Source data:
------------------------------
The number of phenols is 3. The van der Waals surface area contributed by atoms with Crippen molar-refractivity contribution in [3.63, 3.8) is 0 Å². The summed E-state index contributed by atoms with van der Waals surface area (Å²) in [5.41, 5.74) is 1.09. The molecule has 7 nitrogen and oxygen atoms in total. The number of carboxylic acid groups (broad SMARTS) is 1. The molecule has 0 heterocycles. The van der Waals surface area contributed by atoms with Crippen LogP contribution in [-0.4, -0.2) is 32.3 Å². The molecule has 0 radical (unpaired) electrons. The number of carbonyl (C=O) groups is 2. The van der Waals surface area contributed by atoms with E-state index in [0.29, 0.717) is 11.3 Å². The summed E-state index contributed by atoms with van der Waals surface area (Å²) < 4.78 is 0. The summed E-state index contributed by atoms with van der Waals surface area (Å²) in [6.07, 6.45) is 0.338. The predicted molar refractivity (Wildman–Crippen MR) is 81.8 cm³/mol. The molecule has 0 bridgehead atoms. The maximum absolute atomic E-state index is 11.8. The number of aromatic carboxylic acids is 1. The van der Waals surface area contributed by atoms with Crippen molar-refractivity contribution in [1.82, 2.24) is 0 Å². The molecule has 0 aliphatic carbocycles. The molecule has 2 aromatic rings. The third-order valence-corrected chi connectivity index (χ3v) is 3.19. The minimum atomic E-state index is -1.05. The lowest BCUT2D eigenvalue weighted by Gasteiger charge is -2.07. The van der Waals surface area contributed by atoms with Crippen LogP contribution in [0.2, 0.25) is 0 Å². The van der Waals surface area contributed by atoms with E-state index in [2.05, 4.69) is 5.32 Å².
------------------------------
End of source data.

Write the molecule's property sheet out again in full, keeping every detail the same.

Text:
The number of phenols is 3. The van der Waals surface area contributed by atoms with Crippen molar-refractivity contribution in [3.63, 3.8) is 0 Å². The summed E-state index contributed by atoms with van der Waals surface area (Å²) in [5.41, 5.74) is 1.09. The molecule has 7 nitrogen and oxygen atoms in total. The number of carboxylic acid groups (broad SMARTS) is 1. The molecule has 0 heterocycles. The van der Waals surface area contributed by atoms with Crippen LogP contribution in [-0.4, -0.2) is 32.3 Å². The molecule has 0 radical (unpaired) electrons. The number of carbonyl (C=O) groups is 2. The van der Waals surface area contributed by atoms with E-state index in [0.29, 0.717) is 11.3 Å². The summed E-state index contributed by atoms with van der Waals surface area (Å²) < 4.78 is 0. The summed E-state index contributed by atoms with van der Waals surface area (Å²) in [6.07, 6.45) is 0.338. The predicted molar refractivity (Wildman–Crippen MR) is 81.8 cm³/mol. The molecule has 0 bridgehead atoms. The maximum absolute atomic E-state index is 11.8. The number of aromatic carboxylic acids is 1. The van der Waals surface area contributed by atoms with Crippen molar-refractivity contribution in [1.82, 2.24) is 0 Å². The molecule has 0 aliphatic carbocycles. The molecule has 2 aromatic rings. The third-order valence-corrected chi connectivity index (χ3v) is 3.19. The minimum atomic E-state index is -1.05. The lowest BCUT2D eigenvalue weighted by Gasteiger charge is -2.07. The van der Waals surface area contributed by atoms with Crippen LogP contribution in [0.2, 0.25) is 0 Å². The van der Waals surface area contributed by atoms with E-state index in [2.05, 4.69) is 5.32 Å².